I am going to make a trip on a river in an inflatable rowing boat. The trip is going to be two days long: one day down the river and the next day - back.

The question is how I should spend night. I don't have a tent and now am pondering over whether I should buy it and spend night onshore or not. Have anybody spent night in the boat on the water? Is it safe? What safety precautions should I take?

The river is relatively calm, it's the Dnieper river in Ukarine, and at the section I'm going to boat at it is about 500 meters (540 yards) wide, current speed is 0,6 - 0,7 m/s (up to 2 miles per hour).

  • 2
    If you are going to paddle up and down the river, If possible, I suggest you paddle up for the first day. It is easy to paddle down, and you are going to be more sore and tired on the second day. Commented Jan 2, 2017 at 1:44

4 Answers 4


I would suggest not sleeping on the boat. Apart from the safety issues this will bring up - the boat could slowly lose air, or could start drifting away, the water could rise, ... - it will not protect you against wind or rain.

So in any case, the least I'd suggest for you to get is a good tarp or a rain-proof bivouac sleeping bag. A tent is obviously even better, but will also be more expensive. Without these you'll not be a happy camper should it rain during the night.

Another possibility:
You could pull the boat to shore and use it as an improvised shelter. For example you raise it up on one side using the paddles, which will form a sort of roof over your head. Then you'll only need to worry about a sleeping mat and sleeping bag to keep you warm at night.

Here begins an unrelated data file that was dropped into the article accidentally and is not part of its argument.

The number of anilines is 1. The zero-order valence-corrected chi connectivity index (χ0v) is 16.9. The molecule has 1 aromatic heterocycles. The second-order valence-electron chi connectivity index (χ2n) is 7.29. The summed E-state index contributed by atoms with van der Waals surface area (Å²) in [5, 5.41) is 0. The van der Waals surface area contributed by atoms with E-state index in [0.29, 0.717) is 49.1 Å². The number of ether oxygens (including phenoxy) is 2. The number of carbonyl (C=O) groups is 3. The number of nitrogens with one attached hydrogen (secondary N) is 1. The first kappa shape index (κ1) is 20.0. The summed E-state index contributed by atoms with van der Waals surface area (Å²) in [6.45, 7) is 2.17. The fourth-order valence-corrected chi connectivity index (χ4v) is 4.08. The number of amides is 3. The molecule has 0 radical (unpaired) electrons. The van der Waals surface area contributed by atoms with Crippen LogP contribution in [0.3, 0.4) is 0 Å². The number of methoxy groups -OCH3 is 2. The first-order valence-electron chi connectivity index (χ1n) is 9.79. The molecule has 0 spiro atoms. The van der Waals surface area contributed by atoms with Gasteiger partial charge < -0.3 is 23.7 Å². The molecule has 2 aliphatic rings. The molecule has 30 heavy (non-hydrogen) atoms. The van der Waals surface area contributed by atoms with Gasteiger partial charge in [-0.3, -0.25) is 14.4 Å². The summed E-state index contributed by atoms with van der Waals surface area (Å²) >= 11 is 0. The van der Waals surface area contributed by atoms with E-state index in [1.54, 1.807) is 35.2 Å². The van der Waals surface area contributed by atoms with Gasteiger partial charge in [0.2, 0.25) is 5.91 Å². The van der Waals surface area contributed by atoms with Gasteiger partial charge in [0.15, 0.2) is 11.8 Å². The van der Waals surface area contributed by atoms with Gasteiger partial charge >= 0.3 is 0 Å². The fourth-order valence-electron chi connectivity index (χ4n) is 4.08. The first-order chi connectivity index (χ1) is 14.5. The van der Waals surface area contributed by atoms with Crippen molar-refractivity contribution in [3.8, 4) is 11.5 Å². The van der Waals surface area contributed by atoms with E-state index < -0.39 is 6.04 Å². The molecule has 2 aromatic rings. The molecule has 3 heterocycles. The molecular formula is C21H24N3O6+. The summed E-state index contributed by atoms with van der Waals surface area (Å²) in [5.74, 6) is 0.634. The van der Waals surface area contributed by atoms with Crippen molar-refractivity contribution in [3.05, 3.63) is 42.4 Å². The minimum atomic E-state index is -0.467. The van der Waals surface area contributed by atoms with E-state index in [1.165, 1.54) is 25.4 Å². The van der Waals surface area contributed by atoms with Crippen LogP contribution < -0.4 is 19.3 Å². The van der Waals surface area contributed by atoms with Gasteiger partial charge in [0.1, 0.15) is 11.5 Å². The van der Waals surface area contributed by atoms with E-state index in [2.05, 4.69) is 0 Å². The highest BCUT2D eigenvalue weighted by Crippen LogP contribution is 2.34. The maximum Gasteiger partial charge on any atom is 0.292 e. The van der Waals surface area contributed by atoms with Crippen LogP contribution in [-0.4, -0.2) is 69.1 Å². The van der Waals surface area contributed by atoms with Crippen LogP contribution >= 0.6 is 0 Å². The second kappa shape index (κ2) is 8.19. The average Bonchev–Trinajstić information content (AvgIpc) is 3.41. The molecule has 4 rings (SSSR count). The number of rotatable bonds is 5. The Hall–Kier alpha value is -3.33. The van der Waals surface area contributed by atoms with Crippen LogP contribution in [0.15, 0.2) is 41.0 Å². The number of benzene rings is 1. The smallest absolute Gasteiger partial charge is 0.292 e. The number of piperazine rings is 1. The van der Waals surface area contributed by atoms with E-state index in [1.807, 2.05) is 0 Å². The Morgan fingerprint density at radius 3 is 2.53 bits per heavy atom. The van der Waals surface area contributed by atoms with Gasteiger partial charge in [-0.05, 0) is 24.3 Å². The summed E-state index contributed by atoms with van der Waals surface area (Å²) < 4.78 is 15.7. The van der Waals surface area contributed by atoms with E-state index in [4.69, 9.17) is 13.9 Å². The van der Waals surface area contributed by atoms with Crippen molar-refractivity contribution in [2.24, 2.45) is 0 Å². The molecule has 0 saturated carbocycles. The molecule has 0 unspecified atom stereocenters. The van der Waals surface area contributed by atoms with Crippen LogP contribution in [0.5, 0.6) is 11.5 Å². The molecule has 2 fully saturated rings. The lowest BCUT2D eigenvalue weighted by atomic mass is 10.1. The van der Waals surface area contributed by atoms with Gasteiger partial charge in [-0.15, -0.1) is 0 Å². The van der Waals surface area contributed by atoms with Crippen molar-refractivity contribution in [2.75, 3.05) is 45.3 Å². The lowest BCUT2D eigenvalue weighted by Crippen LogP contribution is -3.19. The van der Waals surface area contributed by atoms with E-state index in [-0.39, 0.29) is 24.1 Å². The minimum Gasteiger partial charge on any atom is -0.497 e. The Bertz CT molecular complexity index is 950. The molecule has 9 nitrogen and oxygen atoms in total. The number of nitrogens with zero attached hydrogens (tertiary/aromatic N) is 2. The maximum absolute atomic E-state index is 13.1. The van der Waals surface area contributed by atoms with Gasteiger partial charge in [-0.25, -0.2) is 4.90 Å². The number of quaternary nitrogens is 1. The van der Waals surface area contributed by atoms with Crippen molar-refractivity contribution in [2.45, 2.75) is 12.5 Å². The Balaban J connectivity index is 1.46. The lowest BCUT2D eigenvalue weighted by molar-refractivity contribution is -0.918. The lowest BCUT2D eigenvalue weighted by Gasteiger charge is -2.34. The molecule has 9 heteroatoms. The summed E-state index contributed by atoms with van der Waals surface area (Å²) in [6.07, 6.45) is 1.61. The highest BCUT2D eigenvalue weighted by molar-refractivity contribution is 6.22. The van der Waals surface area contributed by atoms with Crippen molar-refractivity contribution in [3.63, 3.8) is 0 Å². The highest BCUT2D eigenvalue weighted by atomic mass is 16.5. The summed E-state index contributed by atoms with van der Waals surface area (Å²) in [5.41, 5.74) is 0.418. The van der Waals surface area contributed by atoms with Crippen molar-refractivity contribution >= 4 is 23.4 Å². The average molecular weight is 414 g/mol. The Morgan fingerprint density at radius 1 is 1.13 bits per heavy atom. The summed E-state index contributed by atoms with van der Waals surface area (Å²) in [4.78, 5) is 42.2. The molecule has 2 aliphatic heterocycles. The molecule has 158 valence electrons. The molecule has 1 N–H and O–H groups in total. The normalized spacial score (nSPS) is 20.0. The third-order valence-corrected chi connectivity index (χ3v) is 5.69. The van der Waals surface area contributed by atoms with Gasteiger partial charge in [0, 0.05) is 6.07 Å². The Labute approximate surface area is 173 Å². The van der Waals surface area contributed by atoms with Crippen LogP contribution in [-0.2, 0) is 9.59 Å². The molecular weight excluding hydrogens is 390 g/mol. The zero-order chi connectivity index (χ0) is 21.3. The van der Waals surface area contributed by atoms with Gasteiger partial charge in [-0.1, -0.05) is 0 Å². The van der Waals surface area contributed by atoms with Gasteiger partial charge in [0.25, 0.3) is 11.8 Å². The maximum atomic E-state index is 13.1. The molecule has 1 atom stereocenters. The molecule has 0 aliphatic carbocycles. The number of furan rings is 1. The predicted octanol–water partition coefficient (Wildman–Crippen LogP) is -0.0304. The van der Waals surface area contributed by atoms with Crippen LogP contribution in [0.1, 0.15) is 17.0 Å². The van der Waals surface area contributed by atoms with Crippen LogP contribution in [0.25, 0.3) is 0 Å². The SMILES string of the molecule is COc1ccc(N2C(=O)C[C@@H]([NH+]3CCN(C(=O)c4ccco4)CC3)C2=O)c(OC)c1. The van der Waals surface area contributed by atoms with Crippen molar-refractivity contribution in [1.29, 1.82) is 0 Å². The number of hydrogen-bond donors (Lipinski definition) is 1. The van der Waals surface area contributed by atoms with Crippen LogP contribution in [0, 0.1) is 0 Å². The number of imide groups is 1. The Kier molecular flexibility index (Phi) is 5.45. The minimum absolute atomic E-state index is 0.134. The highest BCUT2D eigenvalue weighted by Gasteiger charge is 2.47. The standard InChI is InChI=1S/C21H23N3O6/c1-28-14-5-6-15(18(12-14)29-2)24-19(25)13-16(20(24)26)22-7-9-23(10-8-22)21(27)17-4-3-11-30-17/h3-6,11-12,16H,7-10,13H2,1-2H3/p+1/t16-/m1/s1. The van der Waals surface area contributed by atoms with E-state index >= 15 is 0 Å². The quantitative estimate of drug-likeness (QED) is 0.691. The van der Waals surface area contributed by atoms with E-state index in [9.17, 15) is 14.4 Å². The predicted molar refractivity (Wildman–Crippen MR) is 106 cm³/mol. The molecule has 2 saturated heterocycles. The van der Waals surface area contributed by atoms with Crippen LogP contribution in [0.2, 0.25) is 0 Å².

Wile the faint of heart might find this answer disturbing, Yes it is fine to sleep on an inflatable boat, if it is durable thick rubber like a Zodiak. I have done so many times, and find it quite relaxing even on the Rappahannock and Potomac rivers. These after all are life raft level construction. You are actually safer in a boat on the water than in a tent, creepy bugs, snakes, rodents and bears typically do not moonlight skinny dip. A tarp and some rope using the oars, you can make it rain proof. You can also just tie it up on the 'beach' or landing.

Sleeping on the ground without a sealed tent , at least at the base is a good way to get bit. Hammocks are also good, light weight and small. a sleeping bag and a tarp make this a real nice sleep in any weather. We used to hang off the tight rocks near old rag mtn in the shanandoahs, using ptons and rope, really fun. and somewhat bear proof.

  • Interesting answer. How cold were the rivers where you camped? Also, how far from the shore would you tie up? You obviously wouldn't want to drift off in the river :) Commented Jul 15, 2015 at 6:23
  • I have camped on the water in all kinds of conditions, anchored and tied up to shores. there is really no bad time to do it. you just have to be prepared. a self inflating foam mattress is a good insulator when it is cold. rafting with a group is a blast. and very safe.
    – SkipBerne
    Commented Jul 15, 2015 at 13:59

Why not have the best of both worlds? I take week long river excursions a few times a year, and I always sleep inside my inflatable, but on shore. Super comfortable, and it keeps me off of the bare ground. Just be careful to remove all sharp objects from beneath, and I usually lay a tarp down (doubled) beneath, and one on top if it's rainy. Best camp sleeping ever!!


Sleeping in an inflatable boat could be very similar to sleeping on a water bed. Water beds have heaters for the water, or else it is rather cold. Check the temperature of the river before you decide on this. (Other answers already providing other forms of safety advise, but non mentioned temperature.)

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